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Social Networking Poll Shows Users More Vulnerable Than Ever

AVG and CMO Council survey shows that the widespread and growing use of social networks at home and work is creating serious danger of Web-borne identity theft and infection
Amsterdam, August 26, 2009 " The results of Bringing Social Security to the Online Community poll were released today, highlighting the vulnerabilities and concerns of social community members around cyber security and the precautions that they are taking or need to take to protect themselves. The online survey conducted by AVG and the CMO Council reveals that while the social networking community has serious concerns about the overall security of public spaces, few are taking the most basic of steps to protect themselves against online crimes.

The survey shows that while the majority of social networking users are afflicted by web-borne security problems, less than one third are taking actions to protect themselves online. Participants indicated concern over growing phishing, spam and malware attacks, and nearly half of those surveyed are very concerned about their personal identity being stolen in an online community.

The survey was conducted online during the second quarter of 2009 and gathered responses from a random sampling of more than 250 consumers. According to the poll results, despite widespread use (86 percent) of social networks at home and/or at work, most fail to perform the following basic security measures on a regular basis:

  • Changing passwords (64 percent infrequently or never)
  • Adjusting privacy settings (57 percent infrequently or never)
  • Informing their social network administrator (90 percent infrequently or never)

    "As social networking populations grow globally and the proliferation of niche social networks and mobile offerings extends the reach of social communities, the threats and vulnerabilities are escalating accordingly," said Donovan Neale-May, executive director of the CMO Council. "More frequent breaches and outbreaks on popular social sites are a testament to the need for a more preventative mindset and threat-alert culture among community users."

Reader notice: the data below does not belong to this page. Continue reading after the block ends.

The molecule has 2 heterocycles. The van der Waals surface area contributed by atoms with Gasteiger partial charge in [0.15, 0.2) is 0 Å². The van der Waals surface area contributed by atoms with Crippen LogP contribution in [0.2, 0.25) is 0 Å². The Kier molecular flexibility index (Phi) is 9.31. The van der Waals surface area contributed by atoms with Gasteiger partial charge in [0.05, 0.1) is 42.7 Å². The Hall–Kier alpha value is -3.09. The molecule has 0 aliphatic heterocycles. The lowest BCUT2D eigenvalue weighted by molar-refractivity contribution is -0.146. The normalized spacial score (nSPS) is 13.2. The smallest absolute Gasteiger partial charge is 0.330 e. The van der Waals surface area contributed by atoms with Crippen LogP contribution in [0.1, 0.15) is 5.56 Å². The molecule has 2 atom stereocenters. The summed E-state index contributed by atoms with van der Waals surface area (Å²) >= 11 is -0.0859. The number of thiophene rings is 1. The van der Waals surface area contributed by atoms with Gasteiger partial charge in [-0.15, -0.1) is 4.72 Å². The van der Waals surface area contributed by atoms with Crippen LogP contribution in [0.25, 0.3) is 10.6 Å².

Despite the apparent security risks and dangers of engaging in social networking sites, respondents identified several common practices that could cause harm to unprotected users:

  • 21 percent accept contact offerings from members they don't recognize
  • More than half let acquaintances or roommates access social networks on their machines
  • 64 percent click on links offered by community members or contacts
  • 26 percent share files within social networks

    As a result of this widespread proliferation of links, files, and unsolicited contacts, users have experienced high levels of breaches and threats:

  • Nearly 20 percent have experienced identity theft
  • 47 percent have been victims of malware infections
  • 55 percent have seen phishing attacks

    "The fact that users understand the risks, and yet are failing to take the basic steps to protect themselves presents an interesting challenge to companies, like AVG, that are working to create a safer cyber community," said Siobhan MacDermott, Head of Head of Public Policy, Corporate Communications and Investor Relations, AVG Technologies.

    According to MacDermott, AVG hopes to reverse this trend on familiar turfs such as Facebook and Twitter. "Our DataSnatchers campaign is a viral effort that will not only get consumers thinking about their personal security but will also provide them with simple tools to do something about it when they are in the spaces that make them feel the most vulnerable."

    MacDermott said that the Data Snatchers campaign is about combining sound technology with safe practices while enjoying the social computing experience. In addition to encouraging users to take advantage of AVG's free security offering at http://avgfree.com MacDermott encourages users to follow Six Simple Steps to Stay Secure:

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